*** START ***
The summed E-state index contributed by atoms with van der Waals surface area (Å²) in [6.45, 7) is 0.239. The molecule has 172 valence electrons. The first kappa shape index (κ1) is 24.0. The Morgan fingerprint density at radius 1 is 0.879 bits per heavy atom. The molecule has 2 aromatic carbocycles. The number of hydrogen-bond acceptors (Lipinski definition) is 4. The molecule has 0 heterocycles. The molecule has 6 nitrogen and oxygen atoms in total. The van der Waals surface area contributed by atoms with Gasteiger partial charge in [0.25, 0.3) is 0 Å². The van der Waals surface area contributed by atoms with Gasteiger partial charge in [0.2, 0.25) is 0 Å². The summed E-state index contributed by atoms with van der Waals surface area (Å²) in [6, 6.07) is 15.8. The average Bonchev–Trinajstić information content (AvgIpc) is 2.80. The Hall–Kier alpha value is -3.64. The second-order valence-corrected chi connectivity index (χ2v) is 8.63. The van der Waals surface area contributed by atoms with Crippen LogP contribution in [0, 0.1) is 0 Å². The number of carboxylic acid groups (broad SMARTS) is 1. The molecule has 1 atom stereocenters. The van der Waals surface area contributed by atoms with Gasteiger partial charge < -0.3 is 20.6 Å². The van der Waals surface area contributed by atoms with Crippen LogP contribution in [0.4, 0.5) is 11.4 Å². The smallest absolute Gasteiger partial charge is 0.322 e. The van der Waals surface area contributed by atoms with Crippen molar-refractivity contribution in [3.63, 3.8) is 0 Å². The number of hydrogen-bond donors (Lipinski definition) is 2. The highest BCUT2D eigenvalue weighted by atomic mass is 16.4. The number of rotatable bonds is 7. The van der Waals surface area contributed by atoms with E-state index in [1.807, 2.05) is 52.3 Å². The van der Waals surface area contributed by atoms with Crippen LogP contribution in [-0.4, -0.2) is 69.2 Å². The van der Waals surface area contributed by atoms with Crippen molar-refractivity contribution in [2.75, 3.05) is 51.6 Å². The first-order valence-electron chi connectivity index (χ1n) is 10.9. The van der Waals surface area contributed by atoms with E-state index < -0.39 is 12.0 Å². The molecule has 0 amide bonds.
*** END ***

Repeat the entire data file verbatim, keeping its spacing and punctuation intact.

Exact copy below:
The summed E-state index contributed by atoms with van der Waals surface area (Å²) in [6.45, 7) is 0.239. The molecule has 172 valence electrons. The first kappa shape index (κ1) is 24.0. The Morgan fingerprint density at radius 1 is 0.879 bits per heavy atom. The molecule has 2 aromatic carbocycles. The number of hydrogen-bond acceptors (Lipinski definition) is 4. The molecule has 0 heterocycles. The molecule has 6 nitrogen and oxygen atoms in total. The van der Waals surface area contributed by atoms with Gasteiger partial charge in [0.25, 0.3) is 0 Å². The van der Waals surface area contributed by atoms with Gasteiger partial charge in [0.2, 0.25) is 0 Å². The summed E-state index contributed by atoms with van der Waals surface area (Å²) in [6, 6.07) is 15.8. The average Bonchev–Trinajstić information content (AvgIpc) is 2.80. The Hall–Kier alpha value is -3.64. The second-order valence-corrected chi connectivity index (χ2v) is 8.63. The van der Waals surface area contributed by atoms with Crippen LogP contribution in [0, 0.1) is 0 Å². The number of carboxylic acid groups (broad SMARTS) is 1. The molecule has 1 atom stereocenters. The van der Waals surface area contributed by atoms with Gasteiger partial charge < -0.3 is 20.6 Å². The van der Waals surface area contributed by atoms with Crippen LogP contribution in [0.4, 0.5) is 11.4 Å². The smallest absolute Gasteiger partial charge is 0.322 e. The van der Waals surface area contributed by atoms with Crippen molar-refractivity contribution in [3.63, 3.8) is 0 Å². The number of hydrogen-bond donors (Lipinski definition) is 2. The highest BCUT2D eigenvalue weighted by atomic mass is 16.4. The number of rotatable bonds is 7. The van der Waals surface area contributed by atoms with E-state index in [1.807, 2.05) is 52.3 Å². The van der Waals surface area contributed by atoms with Crippen LogP contribution in [-0.4, -0.2) is 69.2 Å². The van der Waals surface area contributed by atoms with Crippen molar-refractivity contribution in [2.75, 3.05) is 51.6 Å². The first-order valence-electron chi connectivity index (χ1n) is 10.9. The van der Waals surface area contributed by atoms with E-state index < -0.39 is 12.0 Å². The molecule has 0 amide bonds.